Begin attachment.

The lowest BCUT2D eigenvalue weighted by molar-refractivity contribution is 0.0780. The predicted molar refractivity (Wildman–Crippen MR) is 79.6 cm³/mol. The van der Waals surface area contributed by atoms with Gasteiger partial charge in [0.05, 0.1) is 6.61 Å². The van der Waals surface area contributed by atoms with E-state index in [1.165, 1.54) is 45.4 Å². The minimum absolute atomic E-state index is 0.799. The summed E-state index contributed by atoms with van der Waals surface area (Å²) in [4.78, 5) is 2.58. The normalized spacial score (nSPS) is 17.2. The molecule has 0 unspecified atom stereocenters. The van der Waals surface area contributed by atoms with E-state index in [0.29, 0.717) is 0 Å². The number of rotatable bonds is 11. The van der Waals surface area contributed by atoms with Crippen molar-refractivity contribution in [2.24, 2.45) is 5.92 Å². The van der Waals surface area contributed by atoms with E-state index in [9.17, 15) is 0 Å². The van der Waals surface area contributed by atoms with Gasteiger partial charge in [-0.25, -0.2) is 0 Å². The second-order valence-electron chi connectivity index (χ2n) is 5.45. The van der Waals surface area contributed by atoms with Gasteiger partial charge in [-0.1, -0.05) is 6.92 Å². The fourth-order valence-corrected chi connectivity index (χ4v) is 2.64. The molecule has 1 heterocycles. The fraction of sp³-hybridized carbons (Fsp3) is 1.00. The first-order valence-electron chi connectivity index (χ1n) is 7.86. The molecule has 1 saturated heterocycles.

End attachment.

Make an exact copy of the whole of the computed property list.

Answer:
The lowest BCUT2D eigenvalue weighted by molar-refractivity contribution is 0.0780. The predicted molar refractivity (Wildman–Crippen MR) is 79.6 cm³/mol. The van der Waals surface area contributed by atoms with Gasteiger partial charge in [0.05, 0.1) is 6.61 Å². The van der Waals surface area contributed by atoms with E-state index in [1.165, 1.54) is 45.4 Å². The minimum absolute atomic E-state index is 0.799. The summed E-state index contributed by atoms with van der Waals surface area (Å²) in [4.78, 5) is 2.58. The normalized spacial score (nSPS) is 17.2. The molecule has 0 unspecified atom stereocenters. The van der Waals surface area contributed by atoms with E-state index in [0.29, 0.717) is 0 Å². The number of rotatable bonds is 11. The van der Waals surface area contributed by atoms with Crippen molar-refractivity contribution in [2.24, 2.45) is 5.92 Å². The van der Waals surface area contributed by atoms with E-state index in [9.17, 15) is 0 Å². The van der Waals surface area contributed by atoms with Gasteiger partial charge in [-0.25, -0.2) is 0 Å². The second-order valence-electron chi connectivity index (χ2n) is 5.45. The van der Waals surface area contributed by atoms with Gasteiger partial charge in [-0.1, -0.05) is 6.92 Å². The fourth-order valence-corrected chi connectivity index (χ4v) is 2.64. The molecule has 1 heterocycles. The fraction of sp³-hybridized carbons (Fsp3) is 1.00. The first-order valence-electron chi connectivity index (χ1n) is 7.86. The molecule has 1 saturated heterocycles.